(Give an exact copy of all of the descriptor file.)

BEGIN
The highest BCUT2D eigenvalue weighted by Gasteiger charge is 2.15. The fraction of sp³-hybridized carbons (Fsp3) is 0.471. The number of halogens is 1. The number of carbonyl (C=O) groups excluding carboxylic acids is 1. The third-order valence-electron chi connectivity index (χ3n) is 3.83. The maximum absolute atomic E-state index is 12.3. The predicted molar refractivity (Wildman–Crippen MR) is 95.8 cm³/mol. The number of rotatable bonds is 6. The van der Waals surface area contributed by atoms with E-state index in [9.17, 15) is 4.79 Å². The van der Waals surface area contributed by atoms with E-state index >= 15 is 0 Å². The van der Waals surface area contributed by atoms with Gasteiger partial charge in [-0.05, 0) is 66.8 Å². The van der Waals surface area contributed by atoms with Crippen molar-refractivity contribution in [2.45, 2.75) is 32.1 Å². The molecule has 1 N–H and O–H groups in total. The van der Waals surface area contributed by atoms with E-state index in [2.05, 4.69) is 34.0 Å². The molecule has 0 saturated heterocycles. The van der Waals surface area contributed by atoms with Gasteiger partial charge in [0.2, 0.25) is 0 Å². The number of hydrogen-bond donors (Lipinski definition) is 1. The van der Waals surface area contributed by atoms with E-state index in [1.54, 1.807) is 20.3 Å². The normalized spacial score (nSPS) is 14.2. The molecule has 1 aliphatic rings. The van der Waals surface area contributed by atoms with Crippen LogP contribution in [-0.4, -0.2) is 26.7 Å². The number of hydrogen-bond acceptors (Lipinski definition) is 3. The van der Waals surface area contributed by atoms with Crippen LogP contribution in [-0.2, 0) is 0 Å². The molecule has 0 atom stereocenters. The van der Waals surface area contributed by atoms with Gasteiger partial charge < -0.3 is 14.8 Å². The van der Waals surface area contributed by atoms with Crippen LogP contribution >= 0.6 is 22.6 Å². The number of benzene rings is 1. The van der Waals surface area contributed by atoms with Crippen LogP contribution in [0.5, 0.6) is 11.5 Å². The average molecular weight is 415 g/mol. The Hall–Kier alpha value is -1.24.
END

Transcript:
The highest BCUT2D eigenvalue weighted by Gasteiger charge is 2.15. The fraction of sp³-hybridized carbons (Fsp3) is 0.471. The number of halogens is 1. The number of carbonyl (C=O) groups excluding carboxylic acids is 1. The third-order valence-electron chi connectivity index (χ3n) is 3.83. The maximum absolute atomic E-state index is 12.3. The predicted molar refractivity (Wildman–Crippen MR) is 95.8 cm³/mol. The number of rotatable bonds is 6. The van der Waals surface area contributed by atoms with E-state index in [9.17, 15) is 4.79 Å². The van der Waals surface area contributed by atoms with E-state index >= 15 is 0 Å². The van der Waals surface area contributed by atoms with Gasteiger partial charge in [-0.05, 0) is 66.8 Å². The van der Waals surface area contributed by atoms with Crippen molar-refractivity contribution in [2.45, 2.75) is 32.1 Å². The molecule has 1 N–H and O–H groups in total. The van der Waals surface area contributed by atoms with E-state index in [2.05, 4.69) is 34.0 Å². The molecule has 0 saturated heterocycles. The van der Waals surface area contributed by atoms with Gasteiger partial charge in [0.2, 0.25) is 0 Å². The number of hydrogen-bond donors (Lipinski definition) is 1. The van der Waals surface area contributed by atoms with E-state index in [1.54, 1.807) is 20.3 Å². The normalized spacial score (nSPS) is 14.2. The molecule has 1 aliphatic rings. The van der Waals surface area contributed by atoms with Crippen LogP contribution in [-0.4, -0.2) is 26.7 Å². The number of hydrogen-bond acceptors (Lipinski definition) is 3. The van der Waals surface area contributed by atoms with Crippen LogP contribution in [-0.2, 0) is 0 Å². The molecule has 0 atom stereocenters. The van der Waals surface area contributed by atoms with Gasteiger partial charge < -0.3 is 14.8 Å². The van der Waals surface area contributed by atoms with Crippen LogP contribution >= 0.6 is 22.6 Å². The number of benzene rings is 1. The van der Waals surface area contributed by atoms with Crippen LogP contribution in [0.5, 0.6) is 11.5 Å². The average molecular weight is 415 g/mol. The Hall–Kier alpha value is -1.24.